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Home Classroom Resources Lesson Plans

Lesson Plan

Bright Morning: Exploring Character Development in Fiction

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Bright Morning: Exploring Character Development in Fiction

Grades 3 – 5
Lesson Plan Type Minilesson
Estimated Time 40 minutes
Lesson Author

Traci Gardner

Traci Gardner

Blacksburg, Virginia

Publisher

National Council of Teachers of English

 

Overview

Featured Resources

From Theory to Practice

 

OVERVIEW

After reading Sing Down the Moon by Scott O'Dell, or another book from the provided book list, students brainstorm a list of words to describe the main character, Bright Morning. They then narrow the list down to the six descriptors that tell the most about her. Next, they search the book for places that show Bright Morning fits the first descriptor on their list. Finally, they work independently, with small group support, to find textual support for another of the characteristics on their list. They mark the text with stick-on notes and write to explain their choices. An online character map tool serves as an assessment for the lesson.

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FEATURED RESOURCES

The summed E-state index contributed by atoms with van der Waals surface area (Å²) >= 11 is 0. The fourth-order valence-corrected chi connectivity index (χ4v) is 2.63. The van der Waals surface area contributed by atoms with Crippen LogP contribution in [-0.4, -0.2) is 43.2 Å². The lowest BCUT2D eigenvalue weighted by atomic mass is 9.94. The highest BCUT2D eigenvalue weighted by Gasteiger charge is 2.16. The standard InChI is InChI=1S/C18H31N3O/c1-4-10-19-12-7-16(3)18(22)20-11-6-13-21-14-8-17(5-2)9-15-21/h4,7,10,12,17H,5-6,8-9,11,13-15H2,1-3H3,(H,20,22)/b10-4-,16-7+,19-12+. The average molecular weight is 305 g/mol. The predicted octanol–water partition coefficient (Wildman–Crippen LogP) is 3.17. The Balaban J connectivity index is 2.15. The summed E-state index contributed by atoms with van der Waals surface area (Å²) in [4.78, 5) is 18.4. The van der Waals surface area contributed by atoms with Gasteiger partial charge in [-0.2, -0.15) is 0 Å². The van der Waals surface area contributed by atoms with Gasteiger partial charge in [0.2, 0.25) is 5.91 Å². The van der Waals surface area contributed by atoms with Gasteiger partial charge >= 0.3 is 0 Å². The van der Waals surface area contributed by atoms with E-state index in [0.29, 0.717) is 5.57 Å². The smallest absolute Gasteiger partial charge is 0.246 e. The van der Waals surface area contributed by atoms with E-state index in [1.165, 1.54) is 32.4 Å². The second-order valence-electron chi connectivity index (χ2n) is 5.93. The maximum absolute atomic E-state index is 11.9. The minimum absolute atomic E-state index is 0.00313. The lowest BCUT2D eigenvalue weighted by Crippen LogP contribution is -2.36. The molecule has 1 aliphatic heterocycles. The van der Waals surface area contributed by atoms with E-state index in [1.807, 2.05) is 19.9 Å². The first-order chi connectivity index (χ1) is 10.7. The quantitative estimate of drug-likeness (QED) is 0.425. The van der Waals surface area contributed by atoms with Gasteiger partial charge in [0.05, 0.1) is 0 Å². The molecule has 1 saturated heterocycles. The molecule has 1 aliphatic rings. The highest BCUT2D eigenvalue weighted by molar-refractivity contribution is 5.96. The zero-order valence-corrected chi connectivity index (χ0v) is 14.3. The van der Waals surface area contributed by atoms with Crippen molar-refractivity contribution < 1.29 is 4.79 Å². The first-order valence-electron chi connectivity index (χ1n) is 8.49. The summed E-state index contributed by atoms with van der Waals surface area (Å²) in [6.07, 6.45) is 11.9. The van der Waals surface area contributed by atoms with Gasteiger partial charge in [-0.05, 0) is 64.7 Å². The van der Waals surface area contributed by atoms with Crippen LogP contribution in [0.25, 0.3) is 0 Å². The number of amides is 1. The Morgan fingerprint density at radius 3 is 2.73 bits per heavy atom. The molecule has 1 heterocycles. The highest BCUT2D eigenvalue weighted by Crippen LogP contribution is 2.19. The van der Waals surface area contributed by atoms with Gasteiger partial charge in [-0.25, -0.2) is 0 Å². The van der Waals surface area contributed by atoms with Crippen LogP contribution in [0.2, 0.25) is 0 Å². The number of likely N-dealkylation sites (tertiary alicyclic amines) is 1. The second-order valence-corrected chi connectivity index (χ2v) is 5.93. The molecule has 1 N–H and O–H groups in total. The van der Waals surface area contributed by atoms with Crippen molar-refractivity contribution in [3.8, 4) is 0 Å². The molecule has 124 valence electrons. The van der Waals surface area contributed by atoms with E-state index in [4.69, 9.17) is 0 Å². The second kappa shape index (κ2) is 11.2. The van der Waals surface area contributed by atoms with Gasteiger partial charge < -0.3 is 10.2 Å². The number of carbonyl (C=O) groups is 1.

Alternative Books and Characters for Exploring Character Development in Fiction: This book list includes books appropriate for students in grades 3-5 that would work well as an alternative text for this lesson.

Story Map: Use the character map section of this online tool as an alternative assessment for the lesson.

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FROM THEORY TO PRACTICE

Thinking about how an author writes to make a character "come alive" in a piece of literature is a strategy that may be challenging to many readers. It's an important strategy, however, not only because it encourages students to examine the text more closely in an evaluative way but also because it can be a useful aid in strengthening characterization in their own writing.

This lesson uses large-group (or "whole-class") instruction. These whole-class literature experiences are important for establishing a sense of community, for creating a classroom's "language" and common frame of reference. Students can refer to the book they are working with when they read other titles and make connections-for instance, "This character is just like the one we read last week."

Further Reading

This lesson is based on Deb Foertsch's Large-Group Instruction, as described in Sierra-Perry, Martha. 1996. Standards in Practice: Grades 3-5. Urbana: NCTE. pp. 2-25.

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